security_armed

Starting Your Armed Security Team

Are you contemplating starting an armed security team at your house of worship? There are a lot of factors that will go into this decision, and you may even come to the realization that an armed team is not for your church.

So you are contemplating starting an armed security team at your house of worship? There are a lot of factors that will go into this decision, and be aware that perhaps you may come to the realization that an armed team is not for your church. Perhaps hiring an outside security company or contracting your local police department may be a better solution for your facility and its members.

The first question we must ask ourselves is WHY we need an armed team. If you already have a security element within your church what is the reasoning of adding the armed detachment to your current team? If you do not have a team, then do we want both unarmed and armed team members? Or perhaps just armed members to handle security for the church?

We must put together a board consisting of the following:

1. Leadership (At least 3)

2. Security & Safety Director

3. Local Police representative (Lt. or higher)

I put in local police because they are well versed in interviewing applicants for these types of high stress positions. They can help you weed out those individuals they feel would not make solid candidates for this new venture. Local police will also want to know who is authorized to carry in your church for when they have to respond to a call they will already be aware of the presence of firearms within the security team.

So we have a list, or pool of individuals that would like to try out for the armed team. Now depending on the size of your church you may have a large pool, or a very small, perhaps just a few members. This can be an issue and should be looked at in the beginning of the process. That would have been the time to question if an armed team is even feasible with the size of the congregation you have.

What do we need to ask potential candidates in the interview process?

1. Why do they want to become a volunteer on an armed team?

2. What are their qualifications for an armed team?

3. Why do they think they would make a good armed team member?

4. What are your strengths and weaknesses?

5. Are you first aid, CPR, & AED certified?

6. Have you ever dealt with an angry person? If so, how did you handle it?

7. Show them a photo and let them look at it for 60 seconds then have them describe it to you.

8. Ask them if they are willing to spend their free time training, working for free as a volunteer. Do they have home, work, or life issues that would not allow them to volunteer on the team?

9. Have they ever been convicted of a crime, especially a felony, or domestic violence? A background check may or may not give this info.

10. How do they handle stress?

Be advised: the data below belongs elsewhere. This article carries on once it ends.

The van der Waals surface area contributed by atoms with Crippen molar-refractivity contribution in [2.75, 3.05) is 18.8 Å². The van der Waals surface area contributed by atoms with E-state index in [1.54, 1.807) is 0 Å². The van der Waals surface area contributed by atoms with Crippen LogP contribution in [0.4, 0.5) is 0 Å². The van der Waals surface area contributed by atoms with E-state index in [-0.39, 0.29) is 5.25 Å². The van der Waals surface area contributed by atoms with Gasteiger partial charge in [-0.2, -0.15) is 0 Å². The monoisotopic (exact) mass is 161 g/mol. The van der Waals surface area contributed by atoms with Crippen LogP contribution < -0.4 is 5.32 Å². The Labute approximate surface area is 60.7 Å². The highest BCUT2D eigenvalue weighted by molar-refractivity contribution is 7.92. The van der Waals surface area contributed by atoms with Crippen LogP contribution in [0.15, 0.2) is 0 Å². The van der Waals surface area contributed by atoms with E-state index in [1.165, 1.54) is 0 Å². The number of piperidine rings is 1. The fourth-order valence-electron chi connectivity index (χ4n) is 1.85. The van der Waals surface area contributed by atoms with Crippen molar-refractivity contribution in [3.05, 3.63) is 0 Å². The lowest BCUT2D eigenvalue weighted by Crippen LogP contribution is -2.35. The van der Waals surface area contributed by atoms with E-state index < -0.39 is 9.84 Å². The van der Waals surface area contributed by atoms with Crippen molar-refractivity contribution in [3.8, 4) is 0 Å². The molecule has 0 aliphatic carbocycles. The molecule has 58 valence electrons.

11. Are they physically capable of handling the role?

12. Will they submit to a full psychological testing and review by a licensed psychologist?

13. Do they have any substance abuse issues?

Those are a good starting point that will give you a solid understanding of the person and if they are an acceptable candidate for the position.

Now we move on to psychological testing. This is where the police department can help. Find out who they use and talk to the Doctor to see if they can assist you in weeding out candidates. The carrying and use of a firearm is an incredible responsibility and this part of the process is crucially important. If an incident occurs within your facility and civil litigation arises from it, this could be one of the areas you may be found liable in if you do not do it. Cost should not matter if you are serious about putting together the right team.

You may also want a full medical physical requirement as well. This can be accomplished through the church, or perhaps they can get a waiver from the personal physician stating they are confident they can handle the role and position you are asking them to fill.

Once we have our list of prospects we can include a firearms and physically fitness test if you want. This position will require mental, emotional, and physical standards that are usually above the average person's ability. You do not want a member who is overweight and has medical issues like, high blood pressure, heart problems, breathing and joint issues, to be part of an armed team, would you?

This is just a recipe for disaster when a serious issue comes to pass, and one that can be easily headed off in the interview process.

Now we have our team what do we arm them with? Do we require them to all carry the same firearm; do we make a list of acceptable firearms, how about duty ammo and caliber? All of these questions must be answered in the initial stages of setting up the team by leadership and the security director. Seek professional advice, non-police advice. Most cops are not "gun" people and hove no clue what is the best option for what your team is going to do.